Arts

Pandemic Poetic

Janice Lobo Sapigao is Santa Clara County's poet laureate and she's got a grand vision
BOOK SMART: Janice Lobo Sapigao is wants to spend her time encouraging kids to believe in themselves. Photo by Kyle Martin

Janice Lobo Sapigao didn't expect her first year as the Santa Clara County Poet Laureate would be sucker punched by a global pandemic, but she's determined not to let that stop her from getting South Bay kids to love their own words.

The Silicon Valley native took over the two-year poet laureate position in January. The honorary post comes with a mandate to increase poetry awareness and celebration. Sapigao, a Filipina American poet, author, writer, educator and active community member, has plenty of ideas for that.

She'll develop paid workshops that can outlive her poet laureate tenure, invest in local college students in need of a boost and create an intensive creative writing and poet laureate program for young people.

"I hear too often—so much that now I know it's a fact—that students are told that they're not good writers and ... their stories aren't worth sharing," Sapigao said. Sometimes kids say a teacher discouraged them, which Sapigao calls "a devastation. But the most heartbreaking answer, she said, is when a student says they just know they aren't a writer. Sapigao says that is never the case.

"That makes me want to start this program because I think, too many, in too many ways, our youth are told that their voices don't matter," she added.

Before the coronavirus, Sapigao regularly hosted and attended open mics from the Bay Area to L.A. and beyond. Now, the South Bay native spends most of her time coaching young writers, and working on her own art. Sapigao also earned a $50,000 grant award from the Academy of American Poets to help create a program.

"Janice is on it," said Mighty Mike McGee, who yielded his post as Poet Laureate to Sapigao this year. "Initially I felt bad because the pandemic hit during her term, but she's handling it very well. She's getting a lot done for youth, and especially marginalized youth — the most overlooked voices."

Already, Sapigao established a memorial fund in honor of her late mother to award $750 to two college students with GPAs in the 2.0-range. She'll use $15,000 of the funds to run a virtual youth poet laureate program and workshop series, hopefully using paid local poets and with stipends for students.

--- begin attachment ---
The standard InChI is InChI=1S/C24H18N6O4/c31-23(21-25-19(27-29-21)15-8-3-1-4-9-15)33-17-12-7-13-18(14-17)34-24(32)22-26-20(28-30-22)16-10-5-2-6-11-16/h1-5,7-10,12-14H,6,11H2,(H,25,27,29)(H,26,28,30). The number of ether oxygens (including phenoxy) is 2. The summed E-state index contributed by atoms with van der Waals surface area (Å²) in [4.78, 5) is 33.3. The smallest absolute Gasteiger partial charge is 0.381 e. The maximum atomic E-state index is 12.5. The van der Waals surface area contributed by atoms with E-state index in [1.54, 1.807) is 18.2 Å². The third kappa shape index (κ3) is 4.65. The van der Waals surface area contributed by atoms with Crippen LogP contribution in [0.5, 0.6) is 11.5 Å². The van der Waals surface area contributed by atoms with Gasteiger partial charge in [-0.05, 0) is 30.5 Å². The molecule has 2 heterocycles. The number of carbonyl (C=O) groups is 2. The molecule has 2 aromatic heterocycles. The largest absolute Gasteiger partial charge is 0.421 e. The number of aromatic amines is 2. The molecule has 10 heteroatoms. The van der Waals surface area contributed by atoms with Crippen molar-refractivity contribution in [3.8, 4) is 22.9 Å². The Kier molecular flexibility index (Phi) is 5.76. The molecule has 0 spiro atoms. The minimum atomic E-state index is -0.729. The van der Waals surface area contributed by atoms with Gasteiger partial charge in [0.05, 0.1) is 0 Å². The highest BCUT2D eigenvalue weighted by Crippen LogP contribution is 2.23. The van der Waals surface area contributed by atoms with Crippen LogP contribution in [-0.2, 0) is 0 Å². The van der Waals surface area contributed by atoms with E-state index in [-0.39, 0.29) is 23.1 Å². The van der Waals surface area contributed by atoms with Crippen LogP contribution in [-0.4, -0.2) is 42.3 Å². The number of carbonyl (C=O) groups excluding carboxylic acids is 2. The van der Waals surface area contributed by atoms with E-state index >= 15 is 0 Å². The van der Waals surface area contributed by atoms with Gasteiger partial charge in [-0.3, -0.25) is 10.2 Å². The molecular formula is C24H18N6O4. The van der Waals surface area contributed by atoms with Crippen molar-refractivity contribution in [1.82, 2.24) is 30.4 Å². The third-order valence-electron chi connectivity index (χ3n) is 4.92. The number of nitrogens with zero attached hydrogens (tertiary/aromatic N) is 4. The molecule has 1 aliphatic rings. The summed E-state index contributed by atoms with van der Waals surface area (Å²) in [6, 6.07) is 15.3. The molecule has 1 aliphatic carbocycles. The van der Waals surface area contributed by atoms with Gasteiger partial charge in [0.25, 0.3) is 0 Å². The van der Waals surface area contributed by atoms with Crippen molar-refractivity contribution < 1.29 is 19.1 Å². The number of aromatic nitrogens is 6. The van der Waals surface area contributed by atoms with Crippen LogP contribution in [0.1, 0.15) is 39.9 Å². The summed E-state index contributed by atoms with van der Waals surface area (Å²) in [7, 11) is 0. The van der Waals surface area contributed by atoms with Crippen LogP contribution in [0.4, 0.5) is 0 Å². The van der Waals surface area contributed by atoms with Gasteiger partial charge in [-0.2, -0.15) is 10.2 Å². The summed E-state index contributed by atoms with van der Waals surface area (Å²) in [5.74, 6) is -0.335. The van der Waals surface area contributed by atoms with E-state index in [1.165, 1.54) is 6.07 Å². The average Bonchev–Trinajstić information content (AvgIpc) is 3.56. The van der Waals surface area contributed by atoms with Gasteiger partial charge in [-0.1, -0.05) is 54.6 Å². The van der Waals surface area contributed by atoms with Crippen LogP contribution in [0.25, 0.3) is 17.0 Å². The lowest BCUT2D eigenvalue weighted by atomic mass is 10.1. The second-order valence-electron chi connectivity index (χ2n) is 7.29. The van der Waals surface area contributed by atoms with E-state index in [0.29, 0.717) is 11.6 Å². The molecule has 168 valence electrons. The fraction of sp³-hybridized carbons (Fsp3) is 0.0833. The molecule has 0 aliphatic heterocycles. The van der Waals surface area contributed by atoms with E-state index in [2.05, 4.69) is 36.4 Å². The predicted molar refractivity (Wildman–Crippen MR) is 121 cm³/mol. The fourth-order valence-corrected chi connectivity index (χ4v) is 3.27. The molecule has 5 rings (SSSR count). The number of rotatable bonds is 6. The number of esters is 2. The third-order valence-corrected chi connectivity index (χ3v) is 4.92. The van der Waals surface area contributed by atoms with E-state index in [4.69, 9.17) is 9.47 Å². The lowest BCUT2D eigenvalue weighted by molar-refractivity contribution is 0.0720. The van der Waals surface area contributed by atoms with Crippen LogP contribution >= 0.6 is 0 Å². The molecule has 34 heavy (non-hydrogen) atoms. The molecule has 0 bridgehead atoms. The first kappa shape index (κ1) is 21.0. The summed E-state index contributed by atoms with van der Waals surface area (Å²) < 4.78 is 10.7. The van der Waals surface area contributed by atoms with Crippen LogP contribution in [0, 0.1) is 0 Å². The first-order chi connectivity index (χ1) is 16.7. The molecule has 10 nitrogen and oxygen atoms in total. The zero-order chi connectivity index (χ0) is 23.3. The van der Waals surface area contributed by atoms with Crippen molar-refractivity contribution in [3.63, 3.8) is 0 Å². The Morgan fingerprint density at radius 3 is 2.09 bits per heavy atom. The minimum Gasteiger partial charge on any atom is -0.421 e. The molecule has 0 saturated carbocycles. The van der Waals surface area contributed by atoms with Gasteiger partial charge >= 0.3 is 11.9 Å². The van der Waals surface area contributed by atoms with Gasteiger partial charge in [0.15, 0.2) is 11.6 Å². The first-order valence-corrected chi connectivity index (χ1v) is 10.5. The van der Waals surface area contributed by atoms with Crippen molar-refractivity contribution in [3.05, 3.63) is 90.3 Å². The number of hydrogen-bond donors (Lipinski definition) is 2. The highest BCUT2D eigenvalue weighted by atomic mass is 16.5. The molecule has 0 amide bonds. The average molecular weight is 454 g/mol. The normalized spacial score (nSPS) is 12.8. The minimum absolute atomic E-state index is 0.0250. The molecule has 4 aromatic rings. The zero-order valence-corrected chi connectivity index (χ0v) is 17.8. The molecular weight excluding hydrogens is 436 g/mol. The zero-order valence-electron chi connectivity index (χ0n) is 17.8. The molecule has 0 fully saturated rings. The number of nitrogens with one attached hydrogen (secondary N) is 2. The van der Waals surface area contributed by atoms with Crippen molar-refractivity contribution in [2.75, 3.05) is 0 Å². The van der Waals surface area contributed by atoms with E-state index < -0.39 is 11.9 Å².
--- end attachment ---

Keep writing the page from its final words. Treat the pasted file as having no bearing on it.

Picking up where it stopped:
Sapigao will ask the county to match her $15,000 to extend the program. "I want to make sure that they continue the program and what I am finding is that all of that is up to me," she said.

The workshops would help local budding poets learn their craft closer to home than she did, though her years at the University of California San Diego offered her a pivotal peek into a part of the state that felt worlds away from her Northern California roots.

Being so near to the U.S.-Mexico border, where she met residents and learned about interest groups that were more heavily politicized, militarized and abundantly conservative than she'd experienced before. Sapigao learned to shape her culture shock into words before she moved home to San Jose with her new ethnic studies degree in 2010. She later earned a Masters of Fine Arts in Writing from the California Institute of the Arts in Valencia.

Today, the county—and country—is grappling with historic and emotional conversations about racism and police brutality. The poet laureate plays an important role in times like this, and Sapigao's work can be a beacon for other writers, McGee said.

Sapigao was already a beacon once for Cindy Huynh.

As Huynh tells it, she would have dropped out of her PhD program at University of Utah if not for Sapigao's words and artistry. At just the right time, she stumbled upon Sapigao performing a poem in Oakland. Sapigao's poetry made it into Huynh's final dissertation.

"She was definitely among the people I felt like that pulled me through, even though she didn't know," Huynh, a San Jose City College professor, said.

Sapigao wants to gas up more people like that.

"People are angry ... and I think that we have to make space for that and I think writing and poetry become some of the space to hold it," Sapigao said. "I think that this is going to be a time of great art, but that great art is going to come from great sacrifice, and already decades, if not centuries, of suffering that we have carried with us."


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